For silencing in N. benthamiana, a 192 bp fragment encompassing the variable N‐terminal region of NbCITRX (amino acids 3–66) was amplified from N. benthamiana cDNA using primers TRV‐NbCITRXv‐S and TRV‐NbCITRXv‐A. For tomato silencing, a 264 bp cDNA fragment encompassing the variable N‐terminal region of LeCITRX (amino acids 1–88) was amplified with primers TRV‐LeCITRXv‐ and TRV‐LeCITRXv‐A. Finally, a 206 bp cDNA fragment containing the C‐terminal conserved region of LeCITRX (amino acids 89–157) was amplified using primers TRV‐LeCITRXc‐S and TRV‐LeCITRXc‐A. This PRC fragment was used for silencing of the CITRX conserved C‐terminal domain in both N. benthamiana and tomato plants, since NbCITRX and LeCITRX share a 94% identity at the DNA level in this region. All PCR products were purified and cloned in SmaI‐digested pTV00 (Ratcliff et al, 2001) or pTRV2 (Liu et al, 2002) for N. benthamiana or tomato silencing, respectively. N. benthamiana and tomato silencing was performed as described (Ratcliff et al, 2001; Liu et al, 2002).
Construction of HA‐tagged CITRX and transient expression of proteins in N. benthamiana
Full‐length LeCITRX was amplified by PCR using primers CITRX ClaIS and CITRX BamHIA. The purified PCR product was digested and cloned in pBin19g, which contains an in‐frame HA sequence for epitope‐tagging downstream of the BamHI site, under the control of a 35S promoter, in a pBin19 backbone (Frisch et al, 1995). This construct was transformed into Agrobacterium for transient expression of HA‐tagged CITRX. Transient expression of the various Cf‐constructs and detection of the different tagged proteins were performed as described previously (Rivas et al, 2002a, 2002b).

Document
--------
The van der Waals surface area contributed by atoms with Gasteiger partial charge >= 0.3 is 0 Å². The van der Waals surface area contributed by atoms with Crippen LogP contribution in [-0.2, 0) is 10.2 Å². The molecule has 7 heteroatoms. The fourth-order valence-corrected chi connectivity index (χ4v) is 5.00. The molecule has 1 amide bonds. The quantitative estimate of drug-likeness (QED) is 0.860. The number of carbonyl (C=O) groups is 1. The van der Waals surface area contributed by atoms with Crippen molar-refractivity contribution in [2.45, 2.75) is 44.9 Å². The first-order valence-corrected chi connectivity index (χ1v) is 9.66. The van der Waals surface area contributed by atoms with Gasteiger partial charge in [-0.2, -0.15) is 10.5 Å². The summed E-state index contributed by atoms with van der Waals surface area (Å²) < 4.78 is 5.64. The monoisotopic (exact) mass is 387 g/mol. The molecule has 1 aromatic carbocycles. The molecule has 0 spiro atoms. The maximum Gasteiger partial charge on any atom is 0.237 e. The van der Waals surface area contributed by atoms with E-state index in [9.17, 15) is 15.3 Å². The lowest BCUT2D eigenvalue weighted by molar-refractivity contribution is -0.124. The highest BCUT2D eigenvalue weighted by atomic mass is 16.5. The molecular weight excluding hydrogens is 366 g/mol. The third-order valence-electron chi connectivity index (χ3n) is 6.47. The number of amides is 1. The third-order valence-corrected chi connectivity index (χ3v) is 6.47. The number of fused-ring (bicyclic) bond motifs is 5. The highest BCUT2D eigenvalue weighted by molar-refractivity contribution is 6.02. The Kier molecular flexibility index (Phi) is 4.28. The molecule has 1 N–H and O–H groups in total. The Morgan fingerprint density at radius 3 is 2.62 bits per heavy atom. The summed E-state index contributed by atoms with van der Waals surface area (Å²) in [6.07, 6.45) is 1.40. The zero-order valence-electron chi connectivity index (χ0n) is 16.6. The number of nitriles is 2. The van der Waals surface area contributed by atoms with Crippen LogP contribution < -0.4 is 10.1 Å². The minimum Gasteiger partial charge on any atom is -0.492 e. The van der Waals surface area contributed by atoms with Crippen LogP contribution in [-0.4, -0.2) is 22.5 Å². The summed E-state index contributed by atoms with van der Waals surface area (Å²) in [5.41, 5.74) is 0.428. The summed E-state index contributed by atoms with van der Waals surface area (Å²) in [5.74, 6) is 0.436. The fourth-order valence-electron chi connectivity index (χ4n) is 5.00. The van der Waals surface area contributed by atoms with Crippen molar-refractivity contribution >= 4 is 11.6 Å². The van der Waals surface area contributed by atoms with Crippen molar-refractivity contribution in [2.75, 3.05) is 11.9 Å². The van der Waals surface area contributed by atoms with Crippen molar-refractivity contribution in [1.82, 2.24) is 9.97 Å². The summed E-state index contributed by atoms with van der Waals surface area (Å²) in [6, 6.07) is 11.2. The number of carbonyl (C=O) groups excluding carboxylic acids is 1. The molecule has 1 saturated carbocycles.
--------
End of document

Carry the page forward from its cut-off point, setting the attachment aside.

C. fulvum inoculation of tomato plants
Paclobutrazol‐treated plants (3‐ to 4‐week‐old) were inoculated with C. fulvum race 4 GUS spore suspensions and scored for resistance or disease sensitivity 3 weeks after infection, as described previously (Balint‐Kurti et al, 1994; Thomas et al, 1997).
Detection of H2O2